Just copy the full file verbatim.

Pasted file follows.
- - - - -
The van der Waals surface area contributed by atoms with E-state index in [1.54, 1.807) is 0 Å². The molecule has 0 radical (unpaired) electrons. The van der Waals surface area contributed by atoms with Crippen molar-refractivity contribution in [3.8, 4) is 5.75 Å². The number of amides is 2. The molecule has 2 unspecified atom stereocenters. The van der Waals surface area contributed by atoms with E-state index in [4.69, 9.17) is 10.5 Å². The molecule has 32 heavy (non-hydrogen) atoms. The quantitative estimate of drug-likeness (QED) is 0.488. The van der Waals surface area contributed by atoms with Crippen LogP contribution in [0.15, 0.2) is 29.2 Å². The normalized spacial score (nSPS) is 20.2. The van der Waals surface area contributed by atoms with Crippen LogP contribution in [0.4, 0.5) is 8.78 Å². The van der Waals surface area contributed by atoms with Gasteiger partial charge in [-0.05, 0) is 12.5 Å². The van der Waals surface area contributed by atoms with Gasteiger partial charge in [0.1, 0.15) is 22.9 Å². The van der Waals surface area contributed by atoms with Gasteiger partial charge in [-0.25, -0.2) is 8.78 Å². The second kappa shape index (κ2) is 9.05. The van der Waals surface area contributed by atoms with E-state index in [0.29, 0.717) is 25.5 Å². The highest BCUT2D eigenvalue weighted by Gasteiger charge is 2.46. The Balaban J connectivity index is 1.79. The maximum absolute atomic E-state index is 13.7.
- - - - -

The van der Waals surface area contributed by atoms with E-state index in [1.54, 1.807) is 0 Å². The molecule has 0 radical (unpaired) electrons. The van der Waals surface area contributed by atoms with Crippen molar-refractivity contribution in [3.8, 4) is 5.75 Å². The number of amides is 2. The molecule has 2 unspecified atom stereocenters. The van der Waals surface area contributed by atoms with E-state index in [4.69, 9.17) is 10.5 Å². The molecule has 32 heavy (non-hydrogen) atoms. The quantitative estimate of drug-likeness (QED) is 0.488. The van der Waals surface area contributed by atoms with Crippen LogP contribution in [0.15, 0.2) is 29.2 Å². The normalized spacial score (nSPS) is 20.2. The van der Waals surface area contributed by atoms with Crippen LogP contribution in [0.4, 0.5) is 8.78 Å². The van der Waals surface area contributed by atoms with Gasteiger partial charge in [-0.05, 0) is 12.5 Å². The van der Waals surface area contributed by atoms with Gasteiger partial charge in [0.1, 0.15) is 22.9 Å². The van der Waals surface area contributed by atoms with Gasteiger partial charge in [-0.25, -0.2) is 8.78 Å². The second kappa shape index (κ2) is 9.05. The van der Waals surface area contributed by atoms with E-state index in [0.29, 0.717) is 25.5 Å². The highest BCUT2D eigenvalue weighted by Gasteiger charge is 2.46. The Balaban J connectivity index is 1.79. The maximum absolute atomic E-state index is 13.7.